But fret not. While obstacles might have temporarily blocked the path, Oehlke – in addition to upward of 50 volunteers – found ways around each hurdle. Stocking up on reclaimed material, including wood and steel, emphasized one such method. Tables built from refurbished bowling alley lanes additionally proved to be a way to save costs and add character to a venue looking to leave its mark as a future community staple.

While the grand opening might have been stalled by a year or two, Oehlke never saw the ordeal as a delay. Instead, he recognized it as an opportunity to polish each respective project to its absolute best.

“I never hit a point where I was stalled in the construction part of it because there was always something that needed to get done,” Oehlke said. “Whether if I was waiting for something for the steel, I needed to build the table bases…there were still 20 other things I could work on during that time.”

With a scheduled opening day pinned for a very soon-to-be date (early July is the tentative timeframe), Oehlke is excited to see the brewery come to life. Although it might take time, Oehlke wishes to incorporate his entire tower – 24 faucets in total – chock-full with local brews, whether from his own recipe book or other local brewers willing to pitch in.

But local brews won’t be the only attraction. Although Black Paws Brewing Co. will not be a full-fledged restaurant, it will have a small kitchen that will look to make oven-baked sandwiches and pizzas, not to mention appetizers like soft pretzels. With more equipment, Oehlke will additionally look to make cold-brewed coffee on a nitrogen tap. Italian sodas, cream soda and root beer could also become a possible staple in due time.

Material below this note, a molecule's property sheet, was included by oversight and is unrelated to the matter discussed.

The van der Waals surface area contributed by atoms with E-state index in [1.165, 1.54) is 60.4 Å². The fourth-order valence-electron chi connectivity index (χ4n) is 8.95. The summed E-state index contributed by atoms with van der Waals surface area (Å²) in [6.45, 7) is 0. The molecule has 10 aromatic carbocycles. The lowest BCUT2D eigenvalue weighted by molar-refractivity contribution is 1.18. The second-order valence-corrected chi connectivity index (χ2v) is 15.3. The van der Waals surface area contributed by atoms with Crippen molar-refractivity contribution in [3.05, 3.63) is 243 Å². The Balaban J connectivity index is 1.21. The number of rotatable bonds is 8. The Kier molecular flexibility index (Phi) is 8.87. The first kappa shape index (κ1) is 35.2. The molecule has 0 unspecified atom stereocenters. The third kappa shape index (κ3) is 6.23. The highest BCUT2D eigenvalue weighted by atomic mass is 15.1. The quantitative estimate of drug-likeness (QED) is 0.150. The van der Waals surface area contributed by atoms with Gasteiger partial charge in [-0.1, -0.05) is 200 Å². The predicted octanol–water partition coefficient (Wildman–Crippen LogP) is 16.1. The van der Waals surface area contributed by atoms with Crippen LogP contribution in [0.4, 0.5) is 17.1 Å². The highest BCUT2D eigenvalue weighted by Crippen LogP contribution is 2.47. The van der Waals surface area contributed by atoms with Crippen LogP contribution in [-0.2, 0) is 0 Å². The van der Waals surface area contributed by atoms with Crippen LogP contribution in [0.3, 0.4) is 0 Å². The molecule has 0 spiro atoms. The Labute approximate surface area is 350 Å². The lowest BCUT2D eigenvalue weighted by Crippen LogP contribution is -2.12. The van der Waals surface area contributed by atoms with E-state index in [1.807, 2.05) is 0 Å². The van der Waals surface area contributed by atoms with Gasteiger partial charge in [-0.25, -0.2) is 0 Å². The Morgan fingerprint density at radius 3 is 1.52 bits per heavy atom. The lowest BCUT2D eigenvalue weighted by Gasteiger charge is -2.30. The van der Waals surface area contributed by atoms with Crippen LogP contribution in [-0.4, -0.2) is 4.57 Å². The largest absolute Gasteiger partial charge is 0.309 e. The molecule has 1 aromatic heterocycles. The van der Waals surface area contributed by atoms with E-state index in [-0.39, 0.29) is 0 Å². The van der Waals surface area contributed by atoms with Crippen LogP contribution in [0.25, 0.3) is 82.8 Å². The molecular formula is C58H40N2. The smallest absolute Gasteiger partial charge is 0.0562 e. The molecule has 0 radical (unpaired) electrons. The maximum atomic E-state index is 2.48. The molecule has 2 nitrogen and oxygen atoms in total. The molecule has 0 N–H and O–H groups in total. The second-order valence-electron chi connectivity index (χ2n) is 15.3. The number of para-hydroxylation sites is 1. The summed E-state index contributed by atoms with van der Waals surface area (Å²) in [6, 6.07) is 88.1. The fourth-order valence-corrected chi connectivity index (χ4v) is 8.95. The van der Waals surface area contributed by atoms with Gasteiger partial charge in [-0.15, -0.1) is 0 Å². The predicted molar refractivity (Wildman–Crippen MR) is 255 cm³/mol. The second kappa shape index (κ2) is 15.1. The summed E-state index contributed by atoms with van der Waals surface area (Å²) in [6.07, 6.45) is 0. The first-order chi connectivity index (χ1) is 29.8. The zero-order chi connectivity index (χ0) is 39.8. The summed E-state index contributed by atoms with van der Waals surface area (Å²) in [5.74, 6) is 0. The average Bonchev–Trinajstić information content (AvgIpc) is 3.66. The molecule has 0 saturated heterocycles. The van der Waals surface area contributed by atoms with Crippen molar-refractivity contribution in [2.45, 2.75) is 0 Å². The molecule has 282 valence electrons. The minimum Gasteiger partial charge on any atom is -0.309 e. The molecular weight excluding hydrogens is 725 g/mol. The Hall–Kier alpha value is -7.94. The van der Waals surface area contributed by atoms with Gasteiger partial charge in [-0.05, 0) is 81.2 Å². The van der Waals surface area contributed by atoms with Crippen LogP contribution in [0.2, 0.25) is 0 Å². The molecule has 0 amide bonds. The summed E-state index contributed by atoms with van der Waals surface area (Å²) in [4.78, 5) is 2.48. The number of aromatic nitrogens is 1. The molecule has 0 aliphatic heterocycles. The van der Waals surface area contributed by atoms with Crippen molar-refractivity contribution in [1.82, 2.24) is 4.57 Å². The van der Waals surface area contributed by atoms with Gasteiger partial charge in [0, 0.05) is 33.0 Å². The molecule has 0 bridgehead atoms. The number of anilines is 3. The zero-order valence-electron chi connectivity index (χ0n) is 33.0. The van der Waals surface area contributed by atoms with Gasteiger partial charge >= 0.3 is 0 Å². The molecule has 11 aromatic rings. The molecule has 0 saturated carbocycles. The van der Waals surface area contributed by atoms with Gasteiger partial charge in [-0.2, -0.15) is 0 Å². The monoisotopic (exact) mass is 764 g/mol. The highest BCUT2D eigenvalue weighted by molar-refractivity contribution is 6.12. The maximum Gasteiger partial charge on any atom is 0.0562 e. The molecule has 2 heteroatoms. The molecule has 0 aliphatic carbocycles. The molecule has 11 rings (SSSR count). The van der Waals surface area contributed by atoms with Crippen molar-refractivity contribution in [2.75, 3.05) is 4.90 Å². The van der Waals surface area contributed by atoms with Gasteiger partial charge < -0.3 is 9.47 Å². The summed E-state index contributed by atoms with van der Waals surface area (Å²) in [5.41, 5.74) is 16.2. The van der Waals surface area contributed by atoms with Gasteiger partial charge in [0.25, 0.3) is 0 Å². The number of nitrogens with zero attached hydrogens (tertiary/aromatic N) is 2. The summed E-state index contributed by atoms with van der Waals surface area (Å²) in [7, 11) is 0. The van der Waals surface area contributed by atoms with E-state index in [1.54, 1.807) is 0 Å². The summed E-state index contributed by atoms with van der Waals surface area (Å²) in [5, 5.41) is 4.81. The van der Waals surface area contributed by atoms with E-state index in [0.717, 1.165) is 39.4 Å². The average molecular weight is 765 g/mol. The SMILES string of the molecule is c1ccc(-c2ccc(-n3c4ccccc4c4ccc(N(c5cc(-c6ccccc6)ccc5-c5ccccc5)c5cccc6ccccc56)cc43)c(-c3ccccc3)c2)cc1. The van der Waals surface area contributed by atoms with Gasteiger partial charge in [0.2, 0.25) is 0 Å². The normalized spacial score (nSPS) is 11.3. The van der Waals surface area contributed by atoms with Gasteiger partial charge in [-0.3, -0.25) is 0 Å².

Once you top it off with a plethora of board games – in addition to a pair of ax-throwing lanes in the back – the brewery, to Oehlke, will vie to make every customer a happy one.

Even after it officially opens its doors, Black Paws Brewing Co. will be a work-in-progress. As he looks to fill out a working staff and tap off the finishing touches, Oehlke ponders the initial article he read years ago. At the time, no brewery was close to the area. The town, instead, had to satisfy their desire elsewhere.

No longer. Now, Black Paws Brewing Co., to Oehlke, will provide the community with something different, unique and, perhaps most importantly, something local.

“I saw an appetite for that in town,” Oehlke said. “I mean, I know there are a lot of people that live here and live in the area that maybe aren’t going to care much for the beer I brew because they’ve been drinking the same thing for a few decades and don’t really feel like changing it, but there are so many people that live in the town [and] in the area that has developed a taste for something different that’s tough to get.”

Consider the notion changed.